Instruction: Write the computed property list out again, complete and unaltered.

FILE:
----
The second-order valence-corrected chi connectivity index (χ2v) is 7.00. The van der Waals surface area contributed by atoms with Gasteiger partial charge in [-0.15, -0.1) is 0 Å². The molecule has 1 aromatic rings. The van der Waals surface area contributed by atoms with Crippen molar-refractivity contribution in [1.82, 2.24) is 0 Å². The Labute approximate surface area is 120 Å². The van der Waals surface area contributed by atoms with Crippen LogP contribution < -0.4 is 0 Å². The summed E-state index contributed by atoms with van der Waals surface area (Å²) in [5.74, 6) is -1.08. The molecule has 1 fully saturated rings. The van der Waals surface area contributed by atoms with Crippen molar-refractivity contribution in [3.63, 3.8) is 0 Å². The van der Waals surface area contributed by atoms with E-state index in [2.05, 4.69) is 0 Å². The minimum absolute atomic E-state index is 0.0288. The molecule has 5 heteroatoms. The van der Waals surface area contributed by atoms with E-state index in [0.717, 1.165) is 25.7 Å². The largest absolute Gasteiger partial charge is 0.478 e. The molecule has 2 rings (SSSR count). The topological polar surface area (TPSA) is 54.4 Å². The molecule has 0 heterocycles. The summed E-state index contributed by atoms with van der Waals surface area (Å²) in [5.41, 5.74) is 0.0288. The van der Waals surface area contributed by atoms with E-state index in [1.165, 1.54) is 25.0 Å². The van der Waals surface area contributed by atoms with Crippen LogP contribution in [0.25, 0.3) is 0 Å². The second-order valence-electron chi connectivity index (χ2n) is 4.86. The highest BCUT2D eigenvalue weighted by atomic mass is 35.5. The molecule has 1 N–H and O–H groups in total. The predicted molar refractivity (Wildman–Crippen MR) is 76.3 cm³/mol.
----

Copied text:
The second-order valence-corrected chi connectivity index (χ2v) is 7.00. The van der Waals surface area contributed by atoms with Gasteiger partial charge in [-0.15, -0.1) is 0 Å². The molecule has 1 aromatic rings. The van der Waals surface area contributed by atoms with Crippen molar-refractivity contribution in [1.82, 2.24) is 0 Å². The Labute approximate surface area is 120 Å². The van der Waals surface area contributed by atoms with Crippen LogP contribution < -0.4 is 0 Å². The summed E-state index contributed by atoms with van der Waals surface area (Å²) in [5.74, 6) is -1.08. The molecule has 1 fully saturated rings. The van der Waals surface area contributed by atoms with Crippen molar-refractivity contribution in [3.63, 3.8) is 0 Å². The van der Waals surface area contributed by atoms with E-state index in [2.05, 4.69) is 0 Å². The minimum absolute atomic E-state index is 0.0288. The molecule has 5 heteroatoms. The van der Waals surface area contributed by atoms with E-state index in [0.717, 1.165) is 25.7 Å². The largest absolute Gasteiger partial charge is 0.478 e. The molecule has 2 rings (SSSR count). The topological polar surface area (TPSA) is 54.4 Å². The molecule has 0 heterocycles. The summed E-state index contributed by atoms with van der Waals surface area (Å²) in [5.41, 5.74) is 0.0288. The van der Waals surface area contributed by atoms with E-state index in [1.165, 1.54) is 25.0 Å². The van der Waals surface area contributed by atoms with Crippen LogP contribution in [0.25, 0.3) is 0 Å². The second-order valence-electron chi connectivity index (χ2n) is 4.86. The highest BCUT2D eigenvalue weighted by atomic mass is 35.5. The molecule has 1 N–H and O–H groups in total. The predicted molar refractivity (Wildman–Crippen MR) is 76.3 cm³/mol.